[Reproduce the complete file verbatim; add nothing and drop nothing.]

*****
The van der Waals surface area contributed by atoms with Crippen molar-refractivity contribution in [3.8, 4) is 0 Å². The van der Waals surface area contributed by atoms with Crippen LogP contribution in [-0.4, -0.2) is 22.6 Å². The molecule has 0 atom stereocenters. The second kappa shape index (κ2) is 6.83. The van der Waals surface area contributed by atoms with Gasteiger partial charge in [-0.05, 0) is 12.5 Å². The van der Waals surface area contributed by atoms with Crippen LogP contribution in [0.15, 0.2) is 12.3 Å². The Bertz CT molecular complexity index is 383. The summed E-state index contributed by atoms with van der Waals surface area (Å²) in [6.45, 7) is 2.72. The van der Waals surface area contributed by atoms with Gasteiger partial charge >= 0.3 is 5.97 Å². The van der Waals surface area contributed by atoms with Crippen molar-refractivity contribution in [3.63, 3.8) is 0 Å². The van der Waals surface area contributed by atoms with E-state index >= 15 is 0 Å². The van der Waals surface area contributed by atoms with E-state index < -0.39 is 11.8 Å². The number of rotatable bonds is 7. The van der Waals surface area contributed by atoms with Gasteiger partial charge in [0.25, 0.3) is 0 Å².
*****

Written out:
The van der Waals surface area contributed by atoms with Crippen molar-refractivity contribution in [3.8, 4) is 0 Å². The van der Waals surface area contributed by atoms with Crippen LogP contribution in [-0.4, -0.2) is 22.6 Å². The molecule has 0 atom stereocenters. The second kappa shape index (κ2) is 6.83. The van der Waals surface area contributed by atoms with Gasteiger partial charge in [-0.05, 0) is 12.5 Å². The van der Waals surface area contributed by atoms with Crippen LogP contribution in [0.15, 0.2) is 12.3 Å². The Bertz CT molecular complexity index is 383. The summed E-state index contributed by atoms with van der Waals surface area (Å²) in [6.45, 7) is 2.72. The van der Waals surface area contributed by atoms with Gasteiger partial charge >= 0.3 is 5.97 Å². The van der Waals surface area contributed by atoms with Crippen molar-refractivity contribution in [3.63, 3.8) is 0 Å². The van der Waals surface area contributed by atoms with E-state index >= 15 is 0 Å². The van der Waals surface area contributed by atoms with E-state index < -0.39 is 11.8 Å². The number of rotatable bonds is 7. The van der Waals surface area contributed by atoms with Gasteiger partial charge in [0.25, 0.3) is 0 Å².